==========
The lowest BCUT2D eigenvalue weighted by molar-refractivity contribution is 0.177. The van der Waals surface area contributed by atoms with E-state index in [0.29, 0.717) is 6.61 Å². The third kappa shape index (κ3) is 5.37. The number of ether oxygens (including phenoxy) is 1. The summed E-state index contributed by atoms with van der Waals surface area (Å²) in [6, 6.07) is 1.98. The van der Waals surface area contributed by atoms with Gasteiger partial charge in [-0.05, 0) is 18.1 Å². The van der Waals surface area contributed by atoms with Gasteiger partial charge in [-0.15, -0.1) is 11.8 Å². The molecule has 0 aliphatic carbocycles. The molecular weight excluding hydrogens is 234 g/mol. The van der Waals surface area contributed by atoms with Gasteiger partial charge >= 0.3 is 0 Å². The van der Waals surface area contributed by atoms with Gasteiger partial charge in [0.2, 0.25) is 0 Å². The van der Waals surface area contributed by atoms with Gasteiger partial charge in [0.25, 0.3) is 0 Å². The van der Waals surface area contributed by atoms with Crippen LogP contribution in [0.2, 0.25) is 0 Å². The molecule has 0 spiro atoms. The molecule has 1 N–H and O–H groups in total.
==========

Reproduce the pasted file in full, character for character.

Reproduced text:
The lowest BCUT2D eigenvalue weighted by molar-refractivity contribution is 0.177. The van der Waals surface area contributed by atoms with E-state index in [0.29, 0.717) is 6.61 Å². The third kappa shape index (κ3) is 5.37. The number of ether oxygens (including phenoxy) is 1. The summed E-state index contributed by atoms with van der Waals surface area (Å²) in [6, 6.07) is 1.98. The van der Waals surface area contributed by atoms with Gasteiger partial charge in [-0.05, 0) is 18.1 Å². The van der Waals surface area contributed by atoms with Gasteiger partial charge in [-0.15, -0.1) is 11.8 Å². The molecule has 0 aliphatic carbocycles. The molecular weight excluding hydrogens is 234 g/mol. The van der Waals surface area contributed by atoms with Gasteiger partial charge >= 0.3 is 0 Å². The van der Waals surface area contributed by atoms with Gasteiger partial charge in [0.2, 0.25) is 0 Å². The van der Waals surface area contributed by atoms with Gasteiger partial charge in [0.25, 0.3) is 0 Å². The van der Waals surface area contributed by atoms with Crippen LogP contribution in [0.2, 0.25) is 0 Å². The molecule has 0 spiro atoms. The molecule has 1 N–H and O–H groups in total.